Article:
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Bristol Myers Squibb Seeking Approval for Krazati, Erbitux in KRAS G12C-Mutant Colorectal Cancer

NEW YORK – The US Food and Drug Administration on Monday accepted Bristol Myers Squibb's application seeking approval for the KRAS inhibitor Krazati (adagrasib) plus Eli Lilly's EGFR inhibitor Erbitux (cetuximab) for previously treated KRAS G12C-mutated locally advanced or metastatic colorectal cancer.

The FDA accepted the supplemental new drug application (sNDA) for priority review and will decide on approval by June 21, 2024.

The application was based on data from the Phase I/II KRYSTAL-1 study. Results reported last year from the combination treatment in the colorectal cancer cohort of KRYSTAL-1 demonstrated a response rate of 46 percent along with a duration of response of 7.6 months and the median progression-free survival of 6.9 months.

"Pretreated KRAS G12C-mutated colorectal cancer is associated with poor outcomes and the current standard of care offers limited clinical benefit for patients," said Anne Kerber, head of late clinical development for hematology, oncology, and cell therapy at Bristol Myers Squibb. "The acceptance of this filing for Krazati in combination with cetuximab is a positive step toward providing a potential new option for patients and their physicians."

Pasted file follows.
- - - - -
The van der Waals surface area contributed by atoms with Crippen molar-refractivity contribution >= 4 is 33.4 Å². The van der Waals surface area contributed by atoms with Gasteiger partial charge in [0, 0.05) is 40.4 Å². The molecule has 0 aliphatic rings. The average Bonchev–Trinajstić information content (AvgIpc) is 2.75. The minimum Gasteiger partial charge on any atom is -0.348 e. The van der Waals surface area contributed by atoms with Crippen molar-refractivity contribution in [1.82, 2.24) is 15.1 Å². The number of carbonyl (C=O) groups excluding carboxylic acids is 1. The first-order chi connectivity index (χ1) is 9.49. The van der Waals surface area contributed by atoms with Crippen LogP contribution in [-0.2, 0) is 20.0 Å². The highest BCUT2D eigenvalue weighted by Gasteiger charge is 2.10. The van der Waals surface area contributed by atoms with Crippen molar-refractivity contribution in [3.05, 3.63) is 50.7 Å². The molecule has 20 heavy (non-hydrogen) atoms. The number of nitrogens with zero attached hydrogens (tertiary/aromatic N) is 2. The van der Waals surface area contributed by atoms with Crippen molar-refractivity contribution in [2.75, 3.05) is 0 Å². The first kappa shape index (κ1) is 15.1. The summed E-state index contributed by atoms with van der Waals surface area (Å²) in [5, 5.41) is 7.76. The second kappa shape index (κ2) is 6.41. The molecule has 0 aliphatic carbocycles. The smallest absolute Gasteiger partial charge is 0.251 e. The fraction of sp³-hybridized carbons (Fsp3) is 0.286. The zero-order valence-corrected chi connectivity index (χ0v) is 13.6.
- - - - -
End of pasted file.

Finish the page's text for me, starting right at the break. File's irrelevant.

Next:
Krazati is approved in the US, UK, and Europe for previously treated patients with locally advanced or metastatic non-small cell lung cancer harboring a KRAS G12C mutation. Those approvals were also based on data from lung cancer cohorts of the KRYSTAL-1 trial.

Amgen, Krazati's main competitor in this space, said last year it would seek approval of its KRAS inhibitor Lumakras (sotorasib) plus its EGFR inhibitor Vectibix (panitumumab) for patients with KRAS G12C-mutant metastatic colorectal cancer.

Last year, BMS acquired Mirati Therapeutics, the maker of Krazati, in a deal worth $4.8 billion.